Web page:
A geologist from Stellenbosch University was part of an international team of scientists who have just announced the discovery of Moros intrepidus, the oldest Cretaceous tyrannosauroid species yet discovered in North America.
“It’s like searching for buried treasure. When you finally find that zircon in the rocks entombing a fossil, you know you have in your hands a time-capsule from the prehistoric past.”
Speaking is Dr Ryan T. Tucker, a sedimentologist and taphonomist in the Department of Earth Sciences at Stellenbosch University.
He was part of an international team of scientists, lead by Dr Lindsay Zanno of the North Carolina Museum of Natural History (NCMNH), who have just announced the discovery of Moros intrepidus, a small tyrannosauroid who lived about 96 million years ago in what is now Utah, during the Cretaceous period.
According to a media release issued by NCMNH, it is “the oldest Cretaceous tyrannosaur species yet discovered in North America, narrowing a 70 million year gap in the fossil record of tyrant dinosaurs on the continent.
While Dr Lindsay Zanno from NCMCH and other paleontologists have been working on the site for nearly a decade, Dr Tucker was brought on board in 2015 to provide the geological context.
“These bones are way too old for carbon-dating, so we look for minerals such as zircons in the sediments and rocks in which the fossil bones have been entombed. Zircons are like time radiometric clocks. Because they contain uranium, lead and thorium, we use the ratio of these particular isotopes preserved within the zircon to determine the possible age of the rock.”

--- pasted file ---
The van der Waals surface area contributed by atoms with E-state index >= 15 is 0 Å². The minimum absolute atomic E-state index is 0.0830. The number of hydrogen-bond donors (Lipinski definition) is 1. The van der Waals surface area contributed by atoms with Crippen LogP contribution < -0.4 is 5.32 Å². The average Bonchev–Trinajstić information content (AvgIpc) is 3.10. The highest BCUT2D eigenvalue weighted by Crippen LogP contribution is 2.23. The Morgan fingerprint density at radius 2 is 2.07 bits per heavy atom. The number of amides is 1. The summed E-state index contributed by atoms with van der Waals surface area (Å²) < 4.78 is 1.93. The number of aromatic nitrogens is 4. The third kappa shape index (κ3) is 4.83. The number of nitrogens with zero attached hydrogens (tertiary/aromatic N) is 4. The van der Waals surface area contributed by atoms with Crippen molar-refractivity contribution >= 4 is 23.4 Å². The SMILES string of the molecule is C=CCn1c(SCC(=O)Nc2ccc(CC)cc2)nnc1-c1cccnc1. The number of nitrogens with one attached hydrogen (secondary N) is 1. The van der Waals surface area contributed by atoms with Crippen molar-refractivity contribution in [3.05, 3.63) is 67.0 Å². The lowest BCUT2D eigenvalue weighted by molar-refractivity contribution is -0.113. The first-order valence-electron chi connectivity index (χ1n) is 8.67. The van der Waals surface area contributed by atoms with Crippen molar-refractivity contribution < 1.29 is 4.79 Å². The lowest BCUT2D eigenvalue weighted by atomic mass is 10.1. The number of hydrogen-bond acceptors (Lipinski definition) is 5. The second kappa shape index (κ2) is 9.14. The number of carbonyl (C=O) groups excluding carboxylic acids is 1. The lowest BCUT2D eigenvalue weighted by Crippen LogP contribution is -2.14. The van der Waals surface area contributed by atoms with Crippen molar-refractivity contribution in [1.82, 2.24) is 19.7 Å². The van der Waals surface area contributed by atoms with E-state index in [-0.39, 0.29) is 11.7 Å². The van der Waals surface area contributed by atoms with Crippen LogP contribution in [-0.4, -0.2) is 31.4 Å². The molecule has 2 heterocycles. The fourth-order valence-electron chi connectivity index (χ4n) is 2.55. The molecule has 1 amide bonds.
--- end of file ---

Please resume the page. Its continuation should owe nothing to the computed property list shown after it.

But this is easier said than done. Like a gold digger from the 1800s, Dr Tucker first had to break up the rock into individual sand grains, separate the unwanted sediment and then with a needle, hand-pick individual zircons for analysis, often with the Foo Fighters blaring in the background. The next step was to try and analyse the isotopes, and their decay, preserved within the zircon.
This work was done at Stellenbosch University’s Central Analytical Facility (CAF), which is one of a handful of institutions in the world to house a Laser Ablation Inductively Coupled (LA-ICP) Mass Spectrometer. This is a powerful analytical technology that enables highly sensitive elemental and isotopic analysis to be performed directly on solid samples.
“A few decades ago it was a very time-consuming and expensive way of radiometrically age dating minerals such as zircon. But now we can readily process and analyse zircon samples collected from various fossil assemblages around the world,” he adds.
Beyond Dr Tucker’s ongoing work in Utah, postgraduate students in the Department of Earth Sciences are undertaking a similar study just south of Utah in the Zuni Basin of New Mexico.